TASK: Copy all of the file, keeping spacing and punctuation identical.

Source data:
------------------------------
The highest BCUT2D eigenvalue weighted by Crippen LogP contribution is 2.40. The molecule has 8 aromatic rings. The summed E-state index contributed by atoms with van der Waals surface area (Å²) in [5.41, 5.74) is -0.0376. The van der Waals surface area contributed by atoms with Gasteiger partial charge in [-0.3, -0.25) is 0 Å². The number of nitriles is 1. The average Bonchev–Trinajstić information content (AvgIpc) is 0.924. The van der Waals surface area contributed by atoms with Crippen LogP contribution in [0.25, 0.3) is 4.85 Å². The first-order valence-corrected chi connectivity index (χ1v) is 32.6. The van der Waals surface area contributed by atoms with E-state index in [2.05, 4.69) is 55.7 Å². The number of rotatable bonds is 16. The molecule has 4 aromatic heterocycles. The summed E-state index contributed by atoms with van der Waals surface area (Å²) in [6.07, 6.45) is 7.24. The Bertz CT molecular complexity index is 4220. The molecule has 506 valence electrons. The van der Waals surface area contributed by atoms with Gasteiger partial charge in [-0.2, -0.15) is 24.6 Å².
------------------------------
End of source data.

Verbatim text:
The highest BCUT2D eigenvalue weighted by Crippen LogP contribution is 2.40. The molecule has 8 aromatic rings. The summed E-state index contributed by atoms with van der Waals surface area (Å²) in [5.41, 5.74) is -0.0376. The van der Waals surface area contributed by atoms with Gasteiger partial charge in [-0.3, -0.25) is 0 Å². The number of nitriles is 1. The average Bonchev–Trinajstić information content (AvgIpc) is 0.924. The van der Waals surface area contributed by atoms with Crippen LogP contribution in [0.25, 0.3) is 4.85 Å². The first-order valence-corrected chi connectivity index (χ1v) is 32.6. The van der Waals surface area contributed by atoms with E-state index in [2.05, 4.69) is 55.7 Å². The number of rotatable bonds is 16. The molecule has 4 aromatic heterocycles. The summed E-state index contributed by atoms with van der Waals surface area (Å²) in [6.07, 6.45) is 7.24. The Bertz CT molecular complexity index is 4220. The molecule has 506 valence electrons. The van der Waals surface area contributed by atoms with Gasteiger partial charge in [-0.2, -0.15) is 24.6 Å².